Red Lake Nation to Embark on Constitutional Reform
The Bush Foundation has approved a grant of $1,542,700 to Red Lake Band of Chippewa Indians to support constitutional reform outreach, education and meetings. Constitutional reform has been a topic of discussion for many years by the tribal council. Only recently has the tribe identified resources to carry this out, hence, the Bush grant. This is a great help to a long committed process.
Over the past two years, the tribe has been working closely with Native Nations Institute and the Bush Foundation to begin constitutional reform dialogue with the tribal leadership of the Red Lake Nation. Through several facilitated meetings and seminars, the Tribal Council recognized that the current constitution needed revisions, and in some ways had outgrown it. It was agreed that the document was a major roadblock to successful self-determination and effective governing due to many factors, but needed assistance with determining a way to address the constitution.
"Revising the tribe's current constitution will be one huge step forward towards increased self-determination and rebuilding the Red Lake Nation," a Red Lake Tribal Council member said. "The current constitution could use some work regarding inconsistencies, and a thorough assessment to assure that the document reflects the core values and teachings of the people of Red Lake, not limiting their ability to realize true self-determination."
It was further agreed by the council, that a comprehensive approach was preferred over a "piece meal" effort where a section here, or a word there was being changed.
In order to begin the process, a Constitutional Reform Initiative Committee (CRI) will be formed and participants appointed.
The Tribal Council specifically developed a selection criteria and have directed all participating in the interview and recommendation process to strictly adhere to that selection criteria. This is due to the Tribal Council's careful consideration of – and concern about – maintaining a healthy separation between the Red Lake Tribal leadership and the activities, decisions, and direction of the appointed CRI Committee. The council recognizes this to be to an honorable task and historic project, and wishes to keep it free from political influence, interference, or conflict of interest.
The Red Lake Constitutional Reform Initiative's ("CRI") goal is to revise the tribe's current constitution to reflect who the people of Red Lake are as citizens, with the Ojibwe culture, language, customs, and collective priorities at the forefront of the way they govern themselves. The Initiative's purpose is to identify these collective priorities and transfer them into the tribe's main governing document.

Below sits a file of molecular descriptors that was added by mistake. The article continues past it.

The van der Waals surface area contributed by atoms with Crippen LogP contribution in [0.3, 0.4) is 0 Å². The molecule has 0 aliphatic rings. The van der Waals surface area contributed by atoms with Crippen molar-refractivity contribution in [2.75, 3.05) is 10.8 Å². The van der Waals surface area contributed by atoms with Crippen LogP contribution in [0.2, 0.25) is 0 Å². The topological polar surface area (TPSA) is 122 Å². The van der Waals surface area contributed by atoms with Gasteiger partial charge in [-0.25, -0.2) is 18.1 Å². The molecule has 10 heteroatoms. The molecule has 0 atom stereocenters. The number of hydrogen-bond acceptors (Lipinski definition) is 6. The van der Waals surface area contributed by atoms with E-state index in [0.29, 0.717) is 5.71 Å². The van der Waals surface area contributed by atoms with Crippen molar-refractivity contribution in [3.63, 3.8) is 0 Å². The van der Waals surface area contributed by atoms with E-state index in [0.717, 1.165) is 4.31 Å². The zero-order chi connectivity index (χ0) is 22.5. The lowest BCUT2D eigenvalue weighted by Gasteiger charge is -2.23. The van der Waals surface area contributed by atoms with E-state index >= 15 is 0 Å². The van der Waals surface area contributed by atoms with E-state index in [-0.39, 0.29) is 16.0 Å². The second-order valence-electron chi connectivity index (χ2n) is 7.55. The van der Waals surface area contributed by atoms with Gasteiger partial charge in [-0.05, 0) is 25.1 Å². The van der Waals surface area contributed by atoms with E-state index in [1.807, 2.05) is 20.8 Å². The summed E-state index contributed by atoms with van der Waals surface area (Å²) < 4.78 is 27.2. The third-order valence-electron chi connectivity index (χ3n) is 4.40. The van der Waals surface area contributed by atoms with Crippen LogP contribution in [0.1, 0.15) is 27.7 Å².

“This exercise in tribal government reform is the ultimate empowerment for the people of Red Lake Nation," Floyd Jourdain, Jr., Red Lake chairman said.
The Initiative's two main goals are bringing revisions to the tribal constitution to a Nation-wide referendum vote. The first will take place in May of 2014, which will be in the form of a ballot question to remove the clause in the current Red Lake tribal constitution that requires the Secretary of Interior/Bureau of Indian Affairs to approve any modifications to the tribal constitution. Assuming this ballot question passes, in May of 2015 the tribal membership will vote on a revised Red Lake tribal constitution.
"Having said that, it is also important for the Band to realize that this is a slow process that may take longer than the Bush foundations "aggressive" two year plan, but it is an important start," a council member said.
Community outreach, education, and engagement will be critical to the success of this initiative, since it will be the tribal membership ultimately determining if the new and revised Red Lake tribal constitution will be adopted.
In order to provide an outline of evolution of tribal government at Red Lake, a book has been commissioned that will recount the history of Red Lake from the arrival of the first Ojibwe inhabitants in what is now Minnesota to the maturation of the self-determination era right up to the present day. Subject matter shall include, but is not limited to, the treaty and land history for the Northwest Angle, the Old Crossing Treaty, the Thief River Land Cessions, treaty and harvest rights, water rights, and the Washkish land and water issues.